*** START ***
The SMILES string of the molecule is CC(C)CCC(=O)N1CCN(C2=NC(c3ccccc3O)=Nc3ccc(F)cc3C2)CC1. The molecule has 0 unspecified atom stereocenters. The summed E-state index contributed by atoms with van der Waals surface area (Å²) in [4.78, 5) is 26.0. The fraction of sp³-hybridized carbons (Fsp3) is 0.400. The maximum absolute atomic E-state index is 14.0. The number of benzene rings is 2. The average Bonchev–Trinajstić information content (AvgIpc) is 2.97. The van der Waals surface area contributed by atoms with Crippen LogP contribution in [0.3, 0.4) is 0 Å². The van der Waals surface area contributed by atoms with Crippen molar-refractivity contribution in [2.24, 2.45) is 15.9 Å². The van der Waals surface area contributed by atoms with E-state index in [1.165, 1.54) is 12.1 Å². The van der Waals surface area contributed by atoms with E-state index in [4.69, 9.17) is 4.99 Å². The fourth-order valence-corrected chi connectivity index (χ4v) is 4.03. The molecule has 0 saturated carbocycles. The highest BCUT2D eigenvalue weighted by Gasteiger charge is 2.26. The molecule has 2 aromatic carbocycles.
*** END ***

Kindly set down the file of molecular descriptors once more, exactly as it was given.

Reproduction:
The SMILES string of the molecule is CC(C)CCC(=O)N1CCN(C2=NC(c3ccccc3O)=Nc3ccc(F)cc3C2)CC1. The molecule has 0 unspecified atom stereocenters. The summed E-state index contributed by atoms with van der Waals surface area (Å²) in [4.78, 5) is 26.0. The fraction of sp³-hybridized carbons (Fsp3) is 0.400. The maximum absolute atomic E-state index is 14.0. The number of benzene rings is 2. The average Bonchev–Trinajstić information content (AvgIpc) is 2.97. The van der Waals surface area contributed by atoms with Crippen LogP contribution in [0.3, 0.4) is 0 Å². The van der Waals surface area contributed by atoms with Crippen molar-refractivity contribution in [2.24, 2.45) is 15.9 Å². The van der Waals surface area contributed by atoms with E-state index in [1.165, 1.54) is 12.1 Å². The van der Waals surface area contributed by atoms with E-state index in [4.69, 9.17) is 4.99 Å². The fourth-order valence-corrected chi connectivity index (χ4v) is 4.03. The molecule has 0 saturated carbocycles. The highest BCUT2D eigenvalue weighted by Gasteiger charge is 2.26. The molecule has 2 aromatic carbocycles.